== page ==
COVID-19 Vaccination Program

Role of GPs

We continue to lobby the Federal Government to ensure GPs remain the central method for vaccine distribution. Australia’s GP-led primary care system is different to many other countries and provides a uniquely Australian option for vaccine distribution. To date, the GP program has significantly sped up the roll-out, with a large service footprint and easy access for patients. We know GPs offer a safe clinical environment, including post vaccine monitoring that is not comparable in pharmacy, shopping centres, or other possible mass vaccination venues. GPs draw on a significant track record of administering millions of flu vaccinations annually, showing capability to administer large vaccine volumes quickly. Our preference is that all interested GPs should be allocated doses but recognise this is dependent on adequate and consistent supply, which continues to be the most significant barrier to the program’s success. We will continue to advocate for GPs and pressure the Federal Government to modify the program as needed to ensure GPs are adequately utilised and supported in the COVID-19 vaccine roll-out.

2a and flu shots

We welcomed the announcement from National Cabinet to bring forward phase 2a of the COVID vaccine program. People over 50 will be able to access COVID vaccines at GPs from 17 May. We will continue to make sure this message is well communicated and also emphasise the need for the community to book in for flu jabs. Influenza is a major risk to public health and we are outlining this danger in our media relations and explaining the timing of 14 days between COVID and flu vaccines. 

Informed decisions on safety vs risk

The rare but deadly blood-clotting risks associated with the AstraZeneca vaccine shows that due care and consideration is needed before administering this vaccine. We continue to support the latest evidence-based, scientific advice from the Therapeutic Goods Administration and the Australian Technical Advisory Group on Immunisation, that studies the evolving international vaccine data and as well as local information. The updated advice on the preferred use of the Pfizer vaccine for people under 50, has negatively impacted the speed and efficacy of the vaccine roll-out as well as public confidence. Anecdotally, GPs reported a 30 per cent cancelation rate when the change in AstraZeneca advice was released.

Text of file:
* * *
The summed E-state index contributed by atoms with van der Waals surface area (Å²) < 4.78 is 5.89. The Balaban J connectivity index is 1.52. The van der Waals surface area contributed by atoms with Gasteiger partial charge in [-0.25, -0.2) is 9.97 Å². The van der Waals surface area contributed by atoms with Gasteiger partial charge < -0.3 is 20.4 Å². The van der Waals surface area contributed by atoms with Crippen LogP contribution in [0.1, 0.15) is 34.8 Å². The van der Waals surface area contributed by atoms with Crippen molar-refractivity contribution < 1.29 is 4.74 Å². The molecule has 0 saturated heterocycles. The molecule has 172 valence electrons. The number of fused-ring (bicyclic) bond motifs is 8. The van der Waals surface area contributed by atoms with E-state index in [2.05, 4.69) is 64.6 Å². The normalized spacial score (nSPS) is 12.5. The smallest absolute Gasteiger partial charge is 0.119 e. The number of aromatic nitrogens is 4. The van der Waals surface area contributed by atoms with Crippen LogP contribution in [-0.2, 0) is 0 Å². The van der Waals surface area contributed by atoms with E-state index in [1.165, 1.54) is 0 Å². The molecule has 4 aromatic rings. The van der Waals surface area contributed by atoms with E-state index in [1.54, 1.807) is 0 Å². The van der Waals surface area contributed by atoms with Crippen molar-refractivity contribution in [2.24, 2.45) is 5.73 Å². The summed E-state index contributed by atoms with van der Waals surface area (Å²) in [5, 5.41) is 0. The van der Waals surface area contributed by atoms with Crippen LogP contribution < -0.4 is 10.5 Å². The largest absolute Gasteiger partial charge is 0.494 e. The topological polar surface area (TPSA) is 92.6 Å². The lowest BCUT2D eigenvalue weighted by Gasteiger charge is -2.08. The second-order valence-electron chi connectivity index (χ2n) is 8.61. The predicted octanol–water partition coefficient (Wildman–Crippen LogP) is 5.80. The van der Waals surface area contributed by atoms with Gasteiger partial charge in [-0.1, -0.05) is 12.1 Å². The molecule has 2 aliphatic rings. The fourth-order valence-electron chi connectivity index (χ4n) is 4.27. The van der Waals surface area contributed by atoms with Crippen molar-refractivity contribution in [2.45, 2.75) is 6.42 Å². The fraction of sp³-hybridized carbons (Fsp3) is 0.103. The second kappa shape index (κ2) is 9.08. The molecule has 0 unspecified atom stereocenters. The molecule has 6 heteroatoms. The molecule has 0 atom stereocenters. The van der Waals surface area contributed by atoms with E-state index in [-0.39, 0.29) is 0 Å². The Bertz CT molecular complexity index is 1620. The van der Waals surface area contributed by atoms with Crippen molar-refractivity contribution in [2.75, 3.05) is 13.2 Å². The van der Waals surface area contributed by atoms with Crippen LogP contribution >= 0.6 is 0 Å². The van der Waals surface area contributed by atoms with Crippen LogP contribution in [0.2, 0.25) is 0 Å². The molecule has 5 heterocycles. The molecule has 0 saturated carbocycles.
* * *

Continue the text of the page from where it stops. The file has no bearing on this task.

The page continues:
While it is good news that an additional 20 million Pfizer vaccines have been secured, the delivery will not occur until the second half of the year that creates a significant delay in vaccinating and protecting our community. It is therefore vital that people under 50, particularly health workers and those at risk, make an informed COVID-19 vaccine decision understanding the risks and benefits pertinent to their individual circumstances. It is important to note that the AstraZeneca vaccine remains highly effective at preventing death and severe illness among people who have contracted COVID-19 and the incidence of the reported blood-clotting syndrome is very rare. We are urging Queenslanders to speak to a GP who knows their medical history to provide individual advice in relation to COVID-19 vaccines.

Read our media release. Worried about COVID vaccine? Talk to your GP

Our members are also reporting that once the risks and benefits of AstraZeneca are explained to patients, they predominantly proceed with the vaccination. However, this understandably takes more time. We are continuing to advocate for the MBS item to be adjusted to recognise the extra time spent assuring patient consent. Read our advocacy with the Prime Minister. 

Our Workplace Relations team is delivering a free webinar for members with advice on how to streamline the patient consent process. Learn how to create efficiencies, cut costs and where possible, equip staff with communication techniques to better handle patient anxiety. Jump on board and register for our webinar scheduled for Thursday 13 May from 6.00pm – 7.00pm. Register now. 

Indemnity risks

Some GPs remain worried about medical indemnity coverage for providing advice to patients about AstraZeneca as well as for its administration. We have been repeatedly and categorically assured by Medical Defence Organisations (MDOs) that doctors are covered by their policies and MDOs are providing this same advice to their members in the strongest terms. Vaccine manufacturers have also been indemnified by the Commonwealth.